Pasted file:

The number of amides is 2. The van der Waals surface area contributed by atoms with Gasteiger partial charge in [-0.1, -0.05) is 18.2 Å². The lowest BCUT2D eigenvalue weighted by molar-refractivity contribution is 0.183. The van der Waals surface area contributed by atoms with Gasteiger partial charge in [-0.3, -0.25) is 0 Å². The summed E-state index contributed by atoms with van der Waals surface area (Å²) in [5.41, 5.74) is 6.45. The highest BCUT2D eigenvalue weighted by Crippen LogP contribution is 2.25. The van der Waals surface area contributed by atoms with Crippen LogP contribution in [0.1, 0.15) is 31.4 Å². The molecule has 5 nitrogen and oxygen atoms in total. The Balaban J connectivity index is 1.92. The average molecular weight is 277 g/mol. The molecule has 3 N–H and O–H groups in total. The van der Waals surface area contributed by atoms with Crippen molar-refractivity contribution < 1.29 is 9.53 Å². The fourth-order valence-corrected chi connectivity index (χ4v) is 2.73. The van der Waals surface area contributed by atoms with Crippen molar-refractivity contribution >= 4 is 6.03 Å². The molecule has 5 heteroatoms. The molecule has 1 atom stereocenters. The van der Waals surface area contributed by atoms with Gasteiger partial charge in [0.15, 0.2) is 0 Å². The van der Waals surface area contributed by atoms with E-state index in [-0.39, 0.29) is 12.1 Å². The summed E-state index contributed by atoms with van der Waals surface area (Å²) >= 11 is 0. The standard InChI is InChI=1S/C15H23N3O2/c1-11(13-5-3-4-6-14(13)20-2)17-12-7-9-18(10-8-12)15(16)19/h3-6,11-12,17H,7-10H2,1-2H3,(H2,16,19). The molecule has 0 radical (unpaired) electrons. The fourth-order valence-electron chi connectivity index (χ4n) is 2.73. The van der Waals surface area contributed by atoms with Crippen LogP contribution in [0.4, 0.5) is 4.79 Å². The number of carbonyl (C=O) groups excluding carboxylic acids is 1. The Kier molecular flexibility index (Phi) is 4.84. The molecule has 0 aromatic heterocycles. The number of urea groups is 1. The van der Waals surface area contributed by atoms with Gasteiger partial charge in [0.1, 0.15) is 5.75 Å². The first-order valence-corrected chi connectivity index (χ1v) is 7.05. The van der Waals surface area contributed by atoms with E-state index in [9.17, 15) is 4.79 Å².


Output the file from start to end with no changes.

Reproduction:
The number of amides is 2. The van der Waals surface area contributed by atoms with Gasteiger partial charge in [-0.1, -0.05) is 18.2 Å². The lowest BCUT2D eigenvalue weighted by molar-refractivity contribution is 0.183. The van der Waals surface area contributed by atoms with Gasteiger partial charge in [-0.3, -0.25) is 0 Å². The summed E-state index contributed by atoms with van der Waals surface area (Å²) in [5.41, 5.74) is 6.45. The highest BCUT2D eigenvalue weighted by Crippen LogP contribution is 2.25. The van der Waals surface area contributed by atoms with Crippen LogP contribution in [0.1, 0.15) is 31.4 Å². The molecule has 5 nitrogen and oxygen atoms in total. The Balaban J connectivity index is 1.92. The average molecular weight is 277 g/mol. The molecule has 3 N–H and O–H groups in total. The van der Waals surface area contributed by atoms with Crippen molar-refractivity contribution < 1.29 is 9.53 Å². The fourth-order valence-corrected chi connectivity index (χ4v) is 2.73. The van der Waals surface area contributed by atoms with Crippen molar-refractivity contribution >= 4 is 6.03 Å². The molecule has 5 heteroatoms. The molecule has 1 atom stereocenters. The van der Waals surface area contributed by atoms with Gasteiger partial charge in [0.15, 0.2) is 0 Å². The van der Waals surface area contributed by atoms with E-state index in [-0.39, 0.29) is 12.1 Å². The summed E-state index contributed by atoms with van der Waals surface area (Å²) >= 11 is 0. The standard InChI is InChI=1S/C15H23N3O2/c1-11(13-5-3-4-6-14(13)20-2)17-12-7-9-18(10-8-12)15(16)19/h3-6,11-12,17H,7-10H2,1-2H3,(H2,16,19). The molecule has 0 radical (unpaired) electrons. The fourth-order valence-electron chi connectivity index (χ4n) is 2.73. The van der Waals surface area contributed by atoms with Crippen LogP contribution in [0.4, 0.5) is 4.79 Å². The number of carbonyl (C=O) groups excluding carboxylic acids is 1. The Kier molecular flexibility index (Phi) is 4.84. The molecule has 0 aromatic heterocycles. The number of urea groups is 1. The van der Waals surface area contributed by atoms with Gasteiger partial charge in [0.1, 0.15) is 5.75 Å². The first-order valence-corrected chi connectivity index (χ1v) is 7.05. The van der Waals surface area contributed by atoms with E-state index in [9.17, 15) is 4.79 Å².